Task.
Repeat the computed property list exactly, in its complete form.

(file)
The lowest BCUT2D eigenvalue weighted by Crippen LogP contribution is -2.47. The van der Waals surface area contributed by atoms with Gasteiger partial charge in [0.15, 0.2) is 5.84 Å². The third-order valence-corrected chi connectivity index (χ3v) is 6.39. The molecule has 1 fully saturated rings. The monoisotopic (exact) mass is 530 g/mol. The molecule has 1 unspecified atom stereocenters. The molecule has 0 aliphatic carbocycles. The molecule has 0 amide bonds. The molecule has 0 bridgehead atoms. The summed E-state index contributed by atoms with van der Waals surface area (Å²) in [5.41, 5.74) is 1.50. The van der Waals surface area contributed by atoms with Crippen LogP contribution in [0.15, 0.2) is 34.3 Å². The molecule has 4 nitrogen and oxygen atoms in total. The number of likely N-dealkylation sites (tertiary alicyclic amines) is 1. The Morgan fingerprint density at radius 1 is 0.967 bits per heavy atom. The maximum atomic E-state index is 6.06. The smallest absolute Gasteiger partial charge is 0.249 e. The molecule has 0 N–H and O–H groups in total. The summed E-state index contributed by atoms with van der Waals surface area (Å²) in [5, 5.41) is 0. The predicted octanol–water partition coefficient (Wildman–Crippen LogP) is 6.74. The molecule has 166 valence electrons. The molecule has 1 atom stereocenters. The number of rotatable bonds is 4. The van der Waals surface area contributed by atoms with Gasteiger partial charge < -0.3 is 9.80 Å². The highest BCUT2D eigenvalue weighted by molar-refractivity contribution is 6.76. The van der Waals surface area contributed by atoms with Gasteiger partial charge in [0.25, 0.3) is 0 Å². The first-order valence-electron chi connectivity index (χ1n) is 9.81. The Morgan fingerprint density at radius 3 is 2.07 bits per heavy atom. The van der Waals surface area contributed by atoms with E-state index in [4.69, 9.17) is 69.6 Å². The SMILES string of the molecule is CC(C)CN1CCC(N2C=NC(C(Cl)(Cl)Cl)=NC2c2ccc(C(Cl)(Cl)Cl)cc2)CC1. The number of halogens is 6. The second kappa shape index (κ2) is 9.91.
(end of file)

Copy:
The lowest BCUT2D eigenvalue weighted by Crippen LogP contribution is -2.47. The van der Waals surface area contributed by atoms with Gasteiger partial charge in [0.15, 0.2) is 5.84 Å². The third-order valence-corrected chi connectivity index (χ3v) is 6.39. The molecule has 1 fully saturated rings. The monoisotopic (exact) mass is 530 g/mol. The molecule has 1 unspecified atom stereocenters. The molecule has 0 aliphatic carbocycles. The molecule has 0 amide bonds. The molecule has 0 bridgehead atoms. The summed E-state index contributed by atoms with van der Waals surface area (Å²) in [5.41, 5.74) is 1.50. The van der Waals surface area contributed by atoms with Crippen LogP contribution in [0.15, 0.2) is 34.3 Å². The molecule has 4 nitrogen and oxygen atoms in total. The number of likely N-dealkylation sites (tertiary alicyclic amines) is 1. The Morgan fingerprint density at radius 1 is 0.967 bits per heavy atom. The maximum atomic E-state index is 6.06. The smallest absolute Gasteiger partial charge is 0.249 e. The molecule has 0 N–H and O–H groups in total. The summed E-state index contributed by atoms with van der Waals surface area (Å²) in [5, 5.41) is 0. The predicted octanol–water partition coefficient (Wildman–Crippen LogP) is 6.74. The molecule has 166 valence electrons. The molecule has 1 atom stereocenters. The number of rotatable bonds is 4. The van der Waals surface area contributed by atoms with Gasteiger partial charge < -0.3 is 9.80 Å². The highest BCUT2D eigenvalue weighted by molar-refractivity contribution is 6.76. The van der Waals surface area contributed by atoms with Gasteiger partial charge in [0.25, 0.3) is 0 Å². The first-order valence-electron chi connectivity index (χ1n) is 9.81. The Morgan fingerprint density at radius 3 is 2.07 bits per heavy atom. The van der Waals surface area contributed by atoms with E-state index in [4.69, 9.17) is 69.6 Å². The SMILES string of the molecule is CC(C)CN1CCC(N2C=NC(C(Cl)(Cl)Cl)=NC2c2ccc(C(Cl)(Cl)Cl)cc2)CC1. The number of halogens is 6. The second kappa shape index (κ2) is 9.91.